Coming Back to Pinoy Christmas

Christmas back home has been a blast, it drove me slightly crazy, but the best ones always do.

Have I explained why JG and I chose not to come home during the holidays in the six years we were at post? As I said earlier, basically because we wanted to get away from the crazy.

While the take is a day or a week to gather with family, the prelude to this wonderful moment can be too much to some people, especially if you have lived it for most of your life.

For my non-Filipino readers, Christmas in the Philippines is one of the longest celebrated in the world. Unofficially it starts in October, some even as early as September or what we call “ber”-months. I remember an American Diplowife who was posted here in Manila, once wrote on her blog how hearing Carols and seeing decors out three months ahead made her feel stressed out. She explained how overwhelming it was to have yet to think about Thanksgiving and Holloween and already she’s being bombarded with the Christmas preparations.

And I get that, despite being Filipino, I understand that our minds should be able to settle at one holiday at a time, especially for homemakers whose role in the needed preparations requires a lot of planning and coordination. And personally starting the anticipation three months ahead, kind of burns-out the anticipation, leaving you in cinders, exhausted and exasperated by the time the actual day arrives.

Here in the Philippines, especially in Manila, the ber-months bring with it traffic jams, increase in petty crime rate, as well as accidents from all the drunken parties happening all over. The holiday mall sales seem irrelevant since you would have to provide for both your known and unknown God-children that will descend on your house come December 25.


This is what it looks like in one of the busiest roads in Metro Manila, and this was taken in September.

This is why, I am truly sorry to say, that even though the pang of being away from Family on Christmas and New Year never goes away, I find solace in the quiet ones JG and I experienced living abroad.

I remember one particular Christmas Eve in Muscat, JG and I got some Chinese take-out from Qurum and was getting ready to watch Die Hard and Love Actually. And for a few minutes, I sat there alone waiting for my husband and soaked in the serenity of it all.


Christmas Eve feast circa 2013, Muscat.                                         Take-out and Love Actually

I am sounding like a Scrooge/Grinch here, don’t get me wrong I love Christmas as much as the next Pinoy, I just wished our culture didn’t hyped it up so much. So much so that nowadays we barely mention why we originally celebrate anyway… (do you remember what that is?)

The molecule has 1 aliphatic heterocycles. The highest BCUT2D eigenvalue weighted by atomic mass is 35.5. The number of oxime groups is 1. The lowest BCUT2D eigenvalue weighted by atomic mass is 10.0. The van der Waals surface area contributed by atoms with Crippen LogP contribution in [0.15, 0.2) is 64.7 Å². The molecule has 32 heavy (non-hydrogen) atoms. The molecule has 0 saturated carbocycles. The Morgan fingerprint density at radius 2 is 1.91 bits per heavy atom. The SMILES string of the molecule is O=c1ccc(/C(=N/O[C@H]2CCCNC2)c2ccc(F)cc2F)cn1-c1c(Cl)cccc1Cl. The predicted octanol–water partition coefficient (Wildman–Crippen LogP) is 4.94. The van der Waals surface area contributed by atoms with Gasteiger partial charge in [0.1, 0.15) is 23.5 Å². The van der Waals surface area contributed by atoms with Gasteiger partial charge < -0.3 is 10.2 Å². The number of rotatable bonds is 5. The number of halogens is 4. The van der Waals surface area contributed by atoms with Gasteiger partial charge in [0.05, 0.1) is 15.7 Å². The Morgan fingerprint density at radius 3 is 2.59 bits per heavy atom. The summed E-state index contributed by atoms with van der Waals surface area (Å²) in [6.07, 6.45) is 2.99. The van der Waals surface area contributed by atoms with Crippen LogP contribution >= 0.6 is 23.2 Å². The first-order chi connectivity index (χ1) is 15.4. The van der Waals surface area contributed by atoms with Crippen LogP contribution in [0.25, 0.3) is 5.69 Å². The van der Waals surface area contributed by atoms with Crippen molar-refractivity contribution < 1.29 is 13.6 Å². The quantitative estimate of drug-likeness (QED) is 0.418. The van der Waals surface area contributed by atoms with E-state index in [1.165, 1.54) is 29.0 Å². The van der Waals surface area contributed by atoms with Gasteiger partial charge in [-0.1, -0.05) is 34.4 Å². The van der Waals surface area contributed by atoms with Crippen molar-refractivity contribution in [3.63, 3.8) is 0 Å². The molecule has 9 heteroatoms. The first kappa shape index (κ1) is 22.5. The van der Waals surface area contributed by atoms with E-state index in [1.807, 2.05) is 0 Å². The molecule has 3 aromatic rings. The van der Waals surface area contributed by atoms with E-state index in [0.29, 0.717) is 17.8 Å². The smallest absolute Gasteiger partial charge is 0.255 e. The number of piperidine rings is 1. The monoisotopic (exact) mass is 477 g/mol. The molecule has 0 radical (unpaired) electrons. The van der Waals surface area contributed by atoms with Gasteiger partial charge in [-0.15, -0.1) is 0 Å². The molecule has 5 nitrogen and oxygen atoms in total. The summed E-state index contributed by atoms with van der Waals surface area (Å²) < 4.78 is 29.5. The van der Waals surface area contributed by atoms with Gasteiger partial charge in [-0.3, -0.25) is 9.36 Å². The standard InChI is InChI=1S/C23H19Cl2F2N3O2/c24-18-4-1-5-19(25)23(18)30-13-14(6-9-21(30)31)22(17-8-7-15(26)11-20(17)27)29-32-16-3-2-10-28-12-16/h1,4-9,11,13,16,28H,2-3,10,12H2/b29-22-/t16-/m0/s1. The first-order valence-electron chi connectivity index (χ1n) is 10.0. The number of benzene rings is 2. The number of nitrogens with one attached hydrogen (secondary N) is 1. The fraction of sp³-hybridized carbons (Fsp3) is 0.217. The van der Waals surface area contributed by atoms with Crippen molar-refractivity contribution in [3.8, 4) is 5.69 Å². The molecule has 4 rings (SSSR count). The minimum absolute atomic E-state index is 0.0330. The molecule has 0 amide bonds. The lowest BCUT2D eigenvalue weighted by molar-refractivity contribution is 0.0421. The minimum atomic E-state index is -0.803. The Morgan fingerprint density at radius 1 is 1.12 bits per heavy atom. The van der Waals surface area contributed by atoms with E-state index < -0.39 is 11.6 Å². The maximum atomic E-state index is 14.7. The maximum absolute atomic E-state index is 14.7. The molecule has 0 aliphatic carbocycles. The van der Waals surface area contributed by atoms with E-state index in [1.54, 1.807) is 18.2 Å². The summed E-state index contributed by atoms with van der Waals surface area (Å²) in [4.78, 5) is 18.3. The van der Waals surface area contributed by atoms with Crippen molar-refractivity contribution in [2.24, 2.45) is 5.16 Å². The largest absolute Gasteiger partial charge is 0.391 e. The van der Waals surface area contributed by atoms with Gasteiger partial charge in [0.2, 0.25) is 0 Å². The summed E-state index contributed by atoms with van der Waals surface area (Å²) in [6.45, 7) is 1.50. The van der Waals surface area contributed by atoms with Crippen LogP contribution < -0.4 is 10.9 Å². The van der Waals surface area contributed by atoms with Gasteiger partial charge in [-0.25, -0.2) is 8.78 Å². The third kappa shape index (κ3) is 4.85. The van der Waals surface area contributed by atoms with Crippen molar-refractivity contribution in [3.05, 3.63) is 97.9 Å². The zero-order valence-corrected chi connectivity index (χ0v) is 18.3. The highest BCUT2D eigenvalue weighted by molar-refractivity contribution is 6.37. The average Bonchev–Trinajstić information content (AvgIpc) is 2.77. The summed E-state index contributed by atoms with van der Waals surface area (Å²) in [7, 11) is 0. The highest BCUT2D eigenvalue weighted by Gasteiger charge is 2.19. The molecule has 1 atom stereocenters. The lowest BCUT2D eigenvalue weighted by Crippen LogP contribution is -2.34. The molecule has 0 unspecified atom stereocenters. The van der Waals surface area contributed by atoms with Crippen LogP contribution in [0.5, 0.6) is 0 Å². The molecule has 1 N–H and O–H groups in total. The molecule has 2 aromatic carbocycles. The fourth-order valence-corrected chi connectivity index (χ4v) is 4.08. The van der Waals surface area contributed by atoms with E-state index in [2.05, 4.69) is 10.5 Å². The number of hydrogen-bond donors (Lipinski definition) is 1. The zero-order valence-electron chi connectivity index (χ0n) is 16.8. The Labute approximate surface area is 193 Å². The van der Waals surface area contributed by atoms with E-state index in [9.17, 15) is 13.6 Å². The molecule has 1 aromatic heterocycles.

And since we now found ourselves unable to escape Filipino Christmas, I bared my teeth and prepared for it. I got a head start to get my presents ready for its would-be recipients, and made preparations to ensure a stress-free Noche Buena (Christmas Eve feast).

Part of me wished that perhaps after six years of being away, it would be different this time around, a Christmas miracle that is free of traffic jams, petty thieves, and drunken accidents, but alas some things I guess never change.

That being said, I haven’t completely gone anti-Pasko (Filipino for Christmas or Yuletide). I still also firmly believe, like most Pinoys who have come, gone, and returned, that there is nothing like Christmas at home, particularly Christmas in the Philippines.


Christmas lights along the city

What I did miss and re-experienced is the inexpiable feeling of hopefulness, joy, kindness, and urge for togetherness this holiday spirit brings. I am pleasantly baffled at how Filipinos are able to strive and even smile through all the stressful things I mentioned earlier, and for some weird reason find even more patience to tolerate all this simply because it’s Christmas.

And even though I openly admit to have opted to pass it all up while I was outside the country, getting reacquainted with this Christmas-y spirit makes it even better. Like eating a warm favorite dish you haven’t had in a long time. All the feel-good nostalgia comes back to you, and slowly you are reminded why it’s the most awaited holiday all year round.

And like I said personally the ultimate take is being with family and seeing old friends. Over the six months that I have been home I have had several encounters with one or two loved-ones, but during the holidays I had that one day where almost everybody was there! And it was just great!


I do have some more posts coming in the following days, A year-end special (one I haven’t done in a quite a while), and another mountain hiking experience into the cold mountains of the Cordillera provinces.

Here’s a sneak peak of the best views I have seen…


Taken at 2922 above sea level.




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